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Treasury Auctions, Uniform or Discriminatory?: An Agent-based Approach

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  • Deddy Koesrindartoto

Abstract

This study explores the use of the agent based computational economics (ACE) technique to address the question of how a Treasury should auction its securities. In particular, this study explores whether a Treasury should use a discriminatory-price rule. Buyers are modeled as profit seekers that are capable of submitting strategic bids via reinforcement learning. The buyers' profits are determined by auction prices and ex-post competitive resale prices. Experimental designs focus on four treatment varibles: (1) the buyers' learning representation; (2) market structures; (3) volatility of security prices in the secondary market; and (4) relative capacity (RCAP). Experimental findings show that security price volatility in the secondary market has little effect on market outcomes. However, market outcomes are sensitive to market structures, RCAP, and the buyers' learning representation. The two different auction rules result in different, persistent, systematically patterned market outcomes. Moreover, these findings help to explain why discrepancies have arisen among previous Treasury auction studies.
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Suggested Citation

  • Deddy Koesrindartoto, 2003. "Treasury Auctions, Uniform or Discriminatory?: An Agent-based Approach," Computing in Economics and Finance 2003 241, Society for Computational Economics.
  • Handle: RePEc:sce:scecf3:241
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    References listed on IDEAS

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    1. Natalia Fabra, 2003. "Tacit Collusion in Repeated Auctions: Uniform Versus Discriminatory," Journal of Industrial Economics, Wiley Blackwell, vol. 51(3), pages 271-293, September.
    2. James Nicolaisen & Valentin Petrov & Leigh Tesfatsion, 2000. "Market Power and Efficiency in a Computational Electricity Market with Discriminatory Double-Auction Pricing," Computational Economics 0004005, University Library of Munich, Germany.
    3. McAfee, R Preston & McMillan, John, 1987. "Auctions and Bidding," Journal of Economic Literature, American Economic Association, vol. 25(2), pages 699-738, June.
    4. Erev, Ido & Roth, Alvin E, 1998. "Predicting How People Play Games: Reinforcement Learning in Experimental Games with Unique, Mixed Strategy Equilibria," American Economic Review, American Economic Association, vol. 88(4), pages 848-881, September.
    5. Koesrindartoto, Deddy P., 2002. "Discrete Double Auctions with Artificial Adaptive Agents: A Case Study of an Electricity Market Using a Double Auction Simulator," Staff General Research Papers Archive 10017, Iowa State University, Department of Economics.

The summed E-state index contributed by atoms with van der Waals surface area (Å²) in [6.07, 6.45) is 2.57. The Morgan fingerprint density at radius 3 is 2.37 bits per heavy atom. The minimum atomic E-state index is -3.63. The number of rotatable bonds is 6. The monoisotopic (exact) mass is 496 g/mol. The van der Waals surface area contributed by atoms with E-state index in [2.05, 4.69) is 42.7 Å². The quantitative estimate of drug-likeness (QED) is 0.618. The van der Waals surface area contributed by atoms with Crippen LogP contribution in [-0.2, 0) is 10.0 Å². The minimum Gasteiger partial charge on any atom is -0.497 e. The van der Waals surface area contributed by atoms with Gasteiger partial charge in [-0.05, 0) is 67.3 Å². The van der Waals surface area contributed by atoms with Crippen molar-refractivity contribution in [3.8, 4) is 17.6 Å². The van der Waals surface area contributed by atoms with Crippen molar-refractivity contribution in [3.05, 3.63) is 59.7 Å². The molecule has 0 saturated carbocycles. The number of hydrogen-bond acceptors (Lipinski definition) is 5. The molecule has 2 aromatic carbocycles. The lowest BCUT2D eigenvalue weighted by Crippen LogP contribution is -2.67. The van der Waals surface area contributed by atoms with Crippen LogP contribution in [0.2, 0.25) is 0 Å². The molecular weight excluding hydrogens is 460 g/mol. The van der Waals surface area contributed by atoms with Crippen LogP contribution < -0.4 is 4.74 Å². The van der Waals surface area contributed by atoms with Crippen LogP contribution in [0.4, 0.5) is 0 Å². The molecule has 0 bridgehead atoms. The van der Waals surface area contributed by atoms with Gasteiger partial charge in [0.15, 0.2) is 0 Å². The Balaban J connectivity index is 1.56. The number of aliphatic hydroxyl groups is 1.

6. Alvin E. Roth, 2002. "The Economist as Engineer: Game Theory, Experimentation, and Computation as Tools for Design Economics," Econometrica, Econometric Society, vol. 70(4), pages 1341-1378, July.
    7. Nyborg, Kjell G. & Sundaresan, Suresh, 1996. "Discriminatory versus uniform Treasury auctions: Evidence from when-issued transactions," Journal of Financial Economics, Elsevier, vol. 42(1), pages 63-104, September.
    8. Leonardo Bartolini & Carlo Cottarelli, 1997. "Designing effective auctions for treasury securities," Current Issues in Economics and Finance, Federal Reserve Bank of New York, vol. 3(Jul).
    9. Robert A Feldman & Vincent Reinhart, 1995. "Flexible Estimation of Demand Schedules and Revenue Under Different Auction Formats," IMF Working Papers 95/116, International Monetary Fund.
    10. Back, Kerry & Zender, Jaime F, 1993. "Auctions of Divisible Goods: On the Rationale for the Treasury Experiment," Review of Financial Studies, Society for Financial Studies, vol. 6(4), pages 733-764.
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    Cited by:

    1. Monostori, Zoltán, 2013. "Diszkriminatív áras és egyenáras aukciók
      [Discriminatory and uniform-price auctions]
      ," Közgazdasági Szemle (Economic Review - monthly of the Hungarian Academy of Sciences), Közgazdasági Szemle Alapítvány (Economic Review Foundation), vol. 0(10), pages 1048-1074.
    2. Sheri Markose, 2006. "Developments in experimental and agent-based computational economics (ACE): overview," Journal of Economic Interaction and Coordination, Springer;Society for Economic Science with Heterogeneous Interacting Agents, vol. 1(2), pages 119-127, November.
    3. Markose, Sheri & Alentorn, Amadeo & Koesrindartoto, Deddy & Allen, Peter & Blythe, Phil & Grosso, Sergio, 2007. "A smart market for passenger road transport (SMPRT) congestion: An application of computational mechanism design," Journal of Economic Dynamics and Control, Elsevier, vol. 31(6), pages 2001-2032, June.

    More about this item

    Keywords

    Agent-based; treasury auctions;

    JEL classification:

    • C0 - Mathematical and Quantitative Methods - - General

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